Repos created tax advantages because, until the tax laws changed in 1984, a securities dealer could deduct the interest payments on the loan as they accrued, but only had to report the corresponding gain from the appreciation of the T-Bill at maturity. If the T-Bill matured in the tax year after the repurchase agreement was made, the taxpayer would be able to defer income equal to the amount of interest accrued in the first year.


One problem with using repos to create tax deductions is that the deduction created in the first year is relatively small compared with the face value of the T-Bill. A repo on a ten million dollar T-Bill would only create a few hundred thousand dollars of interest deductions. Since Manko and Edelman had raised over $25 million from investors with a promise of generating four times that amount in tax deductions, they realized they would have to do huge quantities of repos to maturity.


At trial, the government asserted that Manko and Edelman hatched a fraudulent scheme in order to achieve such volumes. The government alleged that Manko and Edelman appropriated a dormant shell company, TSM Holding Company ("TSMH"), and unilaterally wrote documents to reflect billions of dollars of repos to maturity between TSMH and two clearing brokers controlled by Manko and Edelman--Government Clearing Company and Government Securities Trading Corporation (collectively "GCC"). In turn, Manko and Edelman created documents to reflect mirror transactions between GCC and several investment partnerships, thereby passing on the ersatz tax breaks to numerous unwitting investors. Manko and Edelman represented to their lawyers and accountants that TSMH was an independent entity and that all their transactions with TSMH actually occurred and carried market risk.

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The documents introduced at trial described the trades as follows. First, TSMH would sell a T-Bill through GCC to the partnerships. Since TSMH was only a shell company without assets, TSMH would sell the bill short. In a short sale, a party sells a security that it does not own and must therefore find a way to deliver the security to the buyer, such as borrowing it from a third party. Since TSMH sold as much as a billion dollars worth of T-Bills at a time, the partnerships lacked the funds to pay for the T-Bills. Accordingly, the partnerships would borrow the funds from GCC by entering into a repo to maturity with GCC secured by the T-Bill received from TSMH in the short sale. GCC, of course, did not have a spare billion dollars lying around to lend to the partnerships. Instead, GCC would borrow the funds from TSMH with a repo to maturity secured by the same T-Bill that TSMH had sold short to the partnerships and that the partnerships had loaned to GCC.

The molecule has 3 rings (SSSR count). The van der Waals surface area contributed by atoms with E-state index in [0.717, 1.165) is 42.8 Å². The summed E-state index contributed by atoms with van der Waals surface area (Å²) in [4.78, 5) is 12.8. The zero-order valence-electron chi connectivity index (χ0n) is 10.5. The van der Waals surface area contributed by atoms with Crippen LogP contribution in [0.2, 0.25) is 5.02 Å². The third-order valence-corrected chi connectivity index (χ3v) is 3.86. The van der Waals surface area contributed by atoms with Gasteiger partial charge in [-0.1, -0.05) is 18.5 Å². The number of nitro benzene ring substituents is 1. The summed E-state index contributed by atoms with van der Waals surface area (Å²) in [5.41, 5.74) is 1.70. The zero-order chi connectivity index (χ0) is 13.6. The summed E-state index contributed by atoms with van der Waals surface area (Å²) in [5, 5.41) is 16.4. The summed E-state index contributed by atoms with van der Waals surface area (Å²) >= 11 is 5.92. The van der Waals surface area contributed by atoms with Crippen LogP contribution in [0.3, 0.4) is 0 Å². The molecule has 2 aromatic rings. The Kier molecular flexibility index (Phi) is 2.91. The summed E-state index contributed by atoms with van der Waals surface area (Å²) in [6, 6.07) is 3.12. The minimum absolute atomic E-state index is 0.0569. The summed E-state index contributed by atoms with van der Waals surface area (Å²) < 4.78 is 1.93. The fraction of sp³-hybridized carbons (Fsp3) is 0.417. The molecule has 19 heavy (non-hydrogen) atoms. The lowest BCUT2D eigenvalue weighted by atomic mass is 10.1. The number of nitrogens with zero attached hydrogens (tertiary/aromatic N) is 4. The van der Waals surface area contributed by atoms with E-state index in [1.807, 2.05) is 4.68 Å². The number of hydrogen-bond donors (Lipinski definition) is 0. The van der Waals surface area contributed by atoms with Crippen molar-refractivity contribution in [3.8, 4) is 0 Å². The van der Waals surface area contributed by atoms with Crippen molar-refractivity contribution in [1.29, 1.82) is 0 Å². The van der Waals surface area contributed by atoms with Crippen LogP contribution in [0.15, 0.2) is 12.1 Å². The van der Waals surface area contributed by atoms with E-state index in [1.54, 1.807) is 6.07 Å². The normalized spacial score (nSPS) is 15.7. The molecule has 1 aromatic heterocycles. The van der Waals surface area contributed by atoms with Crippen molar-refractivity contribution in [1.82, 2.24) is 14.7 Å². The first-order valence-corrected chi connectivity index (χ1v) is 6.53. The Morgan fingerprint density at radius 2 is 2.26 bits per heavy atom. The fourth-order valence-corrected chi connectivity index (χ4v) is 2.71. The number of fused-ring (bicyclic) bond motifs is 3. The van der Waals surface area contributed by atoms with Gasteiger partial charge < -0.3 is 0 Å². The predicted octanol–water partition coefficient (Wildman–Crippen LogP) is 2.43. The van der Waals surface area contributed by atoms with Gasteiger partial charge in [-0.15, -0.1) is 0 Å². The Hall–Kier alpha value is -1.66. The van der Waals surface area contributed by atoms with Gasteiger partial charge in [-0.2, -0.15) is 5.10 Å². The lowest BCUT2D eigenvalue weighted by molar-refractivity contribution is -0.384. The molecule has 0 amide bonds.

The return of the T-Bill to TSMH as collateral cancelled TSMH's obligation to deliver the T-Bill promised in the short sale. Therefore, at the end of the day, GCC would owe TSMH the proceeds of the loan plus interest and TSMH would owe GCC a T-Bill. Both obligations would come due at maturity. GCC would have mirror obligations with the partnerships. The terms of the repurchase agreements between GCC and TSMH exactly mirrored the terms of the agreements between GCC and the partnerships. At the end of the first tax year, GCC would "roll up" the outstanding interest payments on the loan by unilaterally adding them to the principal amount of the loan. The mirror transactions between GCC and the partnerships would proceed with a similar interest roll up, thus allowing the partnerships to take the tax deductions.


GCC set the interest rates on both loans so that the loan proceeds plus interest would exceed the face value of the T-Bill by a set amount--$50 per million at the outset. This money, in effect TSMH's fee for providing GCC with a tax deduction to pass on to the partnerships, was the only thing actually to change hands in the transactions.